Food and Drug Administration, HHS.
The Food and Drug Administration (FDA) is requesting interested persons to submit comments concerning abuse potential, actual abuse, medical usefulness, trafficking, and impact of scheduling changes on availability for medical use of 12 drug substances. These comments will be considered in preparing a response from the United States to the World Health Organization (WHO) regarding the abuse liability and diversion of these drugs. WHO will use this information to consider whether to recommend that certain international restrictions be placed on these drugs. This notice requesting comments is required by the Controlled Substances Act (the CSA).
Submit either electronic or written comments by October 4, 2016.
You may submit comments as follows:
Submit electronic comments in the following way:
Federal eRulemaking Portal: http://www.regulations.gov. Follow the instructions for submitting comments. Comments submitted electronically, including attachments, to http://www.regulations.gov will be posted to the docket unchanged. Because your comment will be made public, you are solely responsible for ensuring that your comment does not include any confidential information that you or a third party may not wish to be posted, such as medical information, your or anyone else's Social Security number, or confidential business information, such as a manufacturing process. Please note that if you include your name, contact information, or other information that identifies you in the body of your comments, that information will be posted on http://www.regulations.gov.
- If you want to submit a comment with confidential information that you do not wish to be made available to the public, submit the comment as a written/paper submission and in the manner detailed (see “Written/Paper Submissions” and “Instructions”).
Submit written/paper submissions as follows:
Mail/Hand delivery/Courier (for written/paper submissions): Division of Dockets Management (HFA-305), Food and Drug Administration, 5630 Fishers Lane, Rm. 1061, Rockville, MD 20852.
- For written/paper comments submitted to the Division of Dockets Management, FDA will post your comment, as well as any attachments, except for information submitted, marked and identified, as confidential, if submitted as detailed in “Instructions.”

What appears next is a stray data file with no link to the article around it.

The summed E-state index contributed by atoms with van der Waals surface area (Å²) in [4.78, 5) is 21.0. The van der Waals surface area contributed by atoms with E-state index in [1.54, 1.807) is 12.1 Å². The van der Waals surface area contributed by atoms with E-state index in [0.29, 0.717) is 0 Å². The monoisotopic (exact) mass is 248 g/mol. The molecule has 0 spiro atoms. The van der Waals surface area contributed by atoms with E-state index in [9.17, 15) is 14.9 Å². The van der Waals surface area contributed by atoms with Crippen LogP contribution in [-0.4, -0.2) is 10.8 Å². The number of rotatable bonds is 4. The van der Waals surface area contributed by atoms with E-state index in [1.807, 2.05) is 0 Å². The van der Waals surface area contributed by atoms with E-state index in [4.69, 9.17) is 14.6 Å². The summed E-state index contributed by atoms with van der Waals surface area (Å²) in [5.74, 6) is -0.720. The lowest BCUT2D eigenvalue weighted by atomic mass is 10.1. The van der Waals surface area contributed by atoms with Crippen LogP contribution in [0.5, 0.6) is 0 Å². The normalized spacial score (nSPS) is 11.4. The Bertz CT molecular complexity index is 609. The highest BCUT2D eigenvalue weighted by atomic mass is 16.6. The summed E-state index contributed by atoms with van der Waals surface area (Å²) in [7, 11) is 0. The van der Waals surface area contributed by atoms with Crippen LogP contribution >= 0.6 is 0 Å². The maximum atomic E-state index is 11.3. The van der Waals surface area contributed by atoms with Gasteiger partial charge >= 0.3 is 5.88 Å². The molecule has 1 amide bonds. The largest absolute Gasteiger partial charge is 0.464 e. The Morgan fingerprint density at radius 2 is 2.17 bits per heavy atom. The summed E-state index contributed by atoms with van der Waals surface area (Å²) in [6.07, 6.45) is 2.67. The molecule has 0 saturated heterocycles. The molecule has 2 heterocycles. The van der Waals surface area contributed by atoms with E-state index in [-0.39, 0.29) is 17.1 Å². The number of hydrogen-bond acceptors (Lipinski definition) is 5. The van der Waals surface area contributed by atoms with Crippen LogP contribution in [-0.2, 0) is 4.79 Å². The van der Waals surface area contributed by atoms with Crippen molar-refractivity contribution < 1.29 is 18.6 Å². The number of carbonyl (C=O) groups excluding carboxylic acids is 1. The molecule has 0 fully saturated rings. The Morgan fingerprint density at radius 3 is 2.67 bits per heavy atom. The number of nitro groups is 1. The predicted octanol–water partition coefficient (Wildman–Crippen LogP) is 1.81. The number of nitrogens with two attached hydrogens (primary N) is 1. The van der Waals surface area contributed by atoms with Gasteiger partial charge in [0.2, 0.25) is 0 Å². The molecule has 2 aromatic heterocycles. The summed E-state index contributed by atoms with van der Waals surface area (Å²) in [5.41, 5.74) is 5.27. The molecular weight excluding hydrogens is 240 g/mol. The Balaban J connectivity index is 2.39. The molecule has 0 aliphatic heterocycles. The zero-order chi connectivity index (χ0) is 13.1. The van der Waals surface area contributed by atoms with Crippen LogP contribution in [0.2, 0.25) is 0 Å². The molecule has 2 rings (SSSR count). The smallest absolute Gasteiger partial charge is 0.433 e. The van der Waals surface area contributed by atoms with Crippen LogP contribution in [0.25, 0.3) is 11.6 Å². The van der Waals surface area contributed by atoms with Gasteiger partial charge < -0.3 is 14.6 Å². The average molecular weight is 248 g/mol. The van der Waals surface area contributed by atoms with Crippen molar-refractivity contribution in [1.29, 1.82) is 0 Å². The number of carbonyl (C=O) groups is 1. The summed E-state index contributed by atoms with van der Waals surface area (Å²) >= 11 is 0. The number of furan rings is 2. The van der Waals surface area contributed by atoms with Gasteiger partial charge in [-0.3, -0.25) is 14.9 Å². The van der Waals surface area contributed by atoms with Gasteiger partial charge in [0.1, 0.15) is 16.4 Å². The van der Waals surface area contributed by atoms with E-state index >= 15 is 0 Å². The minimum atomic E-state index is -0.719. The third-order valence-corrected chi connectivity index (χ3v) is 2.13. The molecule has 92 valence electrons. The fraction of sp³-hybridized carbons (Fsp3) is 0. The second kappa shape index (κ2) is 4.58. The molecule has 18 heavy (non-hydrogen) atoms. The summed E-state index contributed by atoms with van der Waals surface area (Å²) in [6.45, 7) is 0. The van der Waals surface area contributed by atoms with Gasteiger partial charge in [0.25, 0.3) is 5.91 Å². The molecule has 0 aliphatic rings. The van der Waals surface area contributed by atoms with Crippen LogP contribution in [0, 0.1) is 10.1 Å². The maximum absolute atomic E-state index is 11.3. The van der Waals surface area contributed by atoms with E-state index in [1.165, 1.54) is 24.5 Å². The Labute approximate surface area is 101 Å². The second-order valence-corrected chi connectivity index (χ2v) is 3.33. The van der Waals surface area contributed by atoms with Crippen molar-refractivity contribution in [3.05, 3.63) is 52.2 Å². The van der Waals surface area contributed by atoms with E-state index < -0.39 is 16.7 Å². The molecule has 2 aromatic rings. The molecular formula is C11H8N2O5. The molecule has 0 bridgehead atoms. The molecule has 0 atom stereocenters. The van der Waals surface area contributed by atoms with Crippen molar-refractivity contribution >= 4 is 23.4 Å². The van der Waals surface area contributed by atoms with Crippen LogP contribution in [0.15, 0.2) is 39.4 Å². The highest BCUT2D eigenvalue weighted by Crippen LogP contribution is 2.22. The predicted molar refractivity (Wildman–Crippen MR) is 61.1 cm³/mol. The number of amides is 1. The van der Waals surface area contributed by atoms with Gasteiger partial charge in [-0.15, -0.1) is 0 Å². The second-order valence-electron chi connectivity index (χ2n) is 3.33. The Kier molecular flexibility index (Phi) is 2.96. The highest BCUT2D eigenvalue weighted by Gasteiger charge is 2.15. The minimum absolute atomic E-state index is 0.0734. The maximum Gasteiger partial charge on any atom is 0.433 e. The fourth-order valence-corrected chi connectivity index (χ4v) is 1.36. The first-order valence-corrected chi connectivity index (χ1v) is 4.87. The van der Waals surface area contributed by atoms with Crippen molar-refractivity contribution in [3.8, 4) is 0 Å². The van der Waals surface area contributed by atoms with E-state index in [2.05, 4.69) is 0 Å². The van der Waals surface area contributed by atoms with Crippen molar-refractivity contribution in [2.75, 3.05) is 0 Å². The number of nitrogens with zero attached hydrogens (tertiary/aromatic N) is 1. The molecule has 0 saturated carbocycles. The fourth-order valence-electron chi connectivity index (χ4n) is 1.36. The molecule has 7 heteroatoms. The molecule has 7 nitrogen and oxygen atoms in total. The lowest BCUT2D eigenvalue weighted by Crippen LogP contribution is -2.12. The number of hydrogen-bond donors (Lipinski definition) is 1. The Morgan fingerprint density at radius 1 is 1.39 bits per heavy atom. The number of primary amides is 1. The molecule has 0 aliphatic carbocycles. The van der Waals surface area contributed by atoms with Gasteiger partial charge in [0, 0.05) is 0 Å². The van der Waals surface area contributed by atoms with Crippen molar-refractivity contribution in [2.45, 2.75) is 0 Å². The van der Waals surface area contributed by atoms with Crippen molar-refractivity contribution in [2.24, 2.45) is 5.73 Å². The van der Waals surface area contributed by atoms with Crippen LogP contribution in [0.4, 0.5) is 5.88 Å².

Instructions: All submissions received must include the Docket No. FDA-2016-N-2633 for “International Drug Scheduling; Convention on Psychotropic Substances; Single Convention on Narcotic Drugs; 3,4-dichloro-N-[2-(dimethylamino)cyclohexyl]-N-methylbenzamide (U-47700); Butyrfentanyl (Butyrylfentanyl); 4-Methylethcathinone (4-MEC); 3-Methylmethcathinone (3-methyl-N-methylcathinone; 3-MMC); Ethylone (3,4-methylenedioxy-N-ethylcathinone; bk-MDEA; MDEC); Pentedrone (α-Methylaminovalerophenone); Ethylphenidate (EPH); Methiopropamine (MPA); MDMB-CHMICA; 5F-APINACA (5F-AKB48); JWH-073; XLR-11 (5-Fluoro UR-144, 5F-UR-144); Request for Comments.” Received comments will be placed in the docket and, except for those submitted as “Confidential Submissions,” publicly viewable at http://www.regulations.gov or at the Division of Dockets Management between 9 a.m. and 4 p.m., Monday through Friday.
- Confidential Submissions—To submit a comment with confidential information that you do not wish to be made publicly available, submit your comments only as a written/paper submission. You should submit two copies total. One copy will include the information you claim to be confidential with a heading or cover note that states “THIS DOCUMENT CONTAINS CONFIDENTIAL INFORMATION.” The Agency will review this copy, including the claimed confidential information, in its consideration of comments. The second copy, which will have the claimed confidential information redacted/blacked out, will be available for public viewing and posted on http://www.regulations.gov. Submit both copies to the Division of Dockets Management. If you do not wish your name and contact information to be made publicly available, you can provide this information on the cover sheet and not in the body of your comments and you must identify this information as “confidential.” Any information marked as “confidential” will not be disclosed except in accordance with 21 CFR 10.20 and other applicable disclosure law. For more information about FDA's posting of comments to public dockets, see 80 FR 56469, September 18, 2015, or access the information at: http://www.fda.gov/regulatoryinformation/dockets/default.htm.